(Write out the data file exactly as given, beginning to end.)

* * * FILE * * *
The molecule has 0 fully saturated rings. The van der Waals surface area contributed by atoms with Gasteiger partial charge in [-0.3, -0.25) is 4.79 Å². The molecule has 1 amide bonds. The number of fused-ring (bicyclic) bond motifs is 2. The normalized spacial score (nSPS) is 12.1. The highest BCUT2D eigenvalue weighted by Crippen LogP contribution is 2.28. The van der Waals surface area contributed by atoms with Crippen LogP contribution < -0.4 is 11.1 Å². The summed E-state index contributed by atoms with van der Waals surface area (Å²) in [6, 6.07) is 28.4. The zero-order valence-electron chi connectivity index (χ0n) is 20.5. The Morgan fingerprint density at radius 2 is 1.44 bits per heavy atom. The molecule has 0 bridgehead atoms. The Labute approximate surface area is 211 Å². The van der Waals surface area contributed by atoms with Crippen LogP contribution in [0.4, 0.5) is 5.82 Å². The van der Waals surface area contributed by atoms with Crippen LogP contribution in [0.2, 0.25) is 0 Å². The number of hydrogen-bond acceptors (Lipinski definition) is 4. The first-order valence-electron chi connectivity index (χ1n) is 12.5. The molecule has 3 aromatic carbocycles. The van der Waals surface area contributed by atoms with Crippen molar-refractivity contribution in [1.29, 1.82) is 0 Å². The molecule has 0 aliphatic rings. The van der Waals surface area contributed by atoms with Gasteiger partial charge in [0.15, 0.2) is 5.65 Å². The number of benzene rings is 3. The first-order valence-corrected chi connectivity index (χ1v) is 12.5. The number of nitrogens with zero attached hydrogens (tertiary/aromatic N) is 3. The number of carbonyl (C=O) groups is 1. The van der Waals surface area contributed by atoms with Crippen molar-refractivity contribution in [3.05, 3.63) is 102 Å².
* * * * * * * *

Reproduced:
The molecule has 0 fully saturated rings. The van der Waals surface area contributed by atoms with Gasteiger partial charge in [-0.3, -0.25) is 4.79 Å². The molecule has 1 amide bonds. The number of fused-ring (bicyclic) bond motifs is 2. The normalized spacial score (nSPS) is 12.1. The highest BCUT2D eigenvalue weighted by Crippen LogP contribution is 2.28. The van der Waals surface area contributed by atoms with Crippen LogP contribution < -0.4 is 11.1 Å². The summed E-state index contributed by atoms with van der Waals surface area (Å²) in [6, 6.07) is 28.4. The zero-order valence-electron chi connectivity index (χ0n) is 20.5. The Morgan fingerprint density at radius 2 is 1.44 bits per heavy atom. The molecule has 0 bridgehead atoms. The Labute approximate surface area is 211 Å². The van der Waals surface area contributed by atoms with Crippen LogP contribution in [0.4, 0.5) is 5.82 Å². The van der Waals surface area contributed by atoms with Crippen LogP contribution in [0.2, 0.25) is 0 Å². The number of hydrogen-bond acceptors (Lipinski definition) is 4. The first-order valence-electron chi connectivity index (χ1n) is 12.5. The molecule has 3 aromatic carbocycles. The van der Waals surface area contributed by atoms with Crippen molar-refractivity contribution in [1.29, 1.82) is 0 Å². The molecule has 0 aliphatic rings. The van der Waals surface area contributed by atoms with Gasteiger partial charge in [0.15, 0.2) is 5.65 Å². The number of benzene rings is 3. The first-order valence-corrected chi connectivity index (χ1v) is 12.5. The number of nitrogens with zero attached hydrogens (tertiary/aromatic N) is 3. The number of carbonyl (C=O) groups is 1. The van der Waals surface area contributed by atoms with Crippen molar-refractivity contribution in [3.05, 3.63) is 102 Å².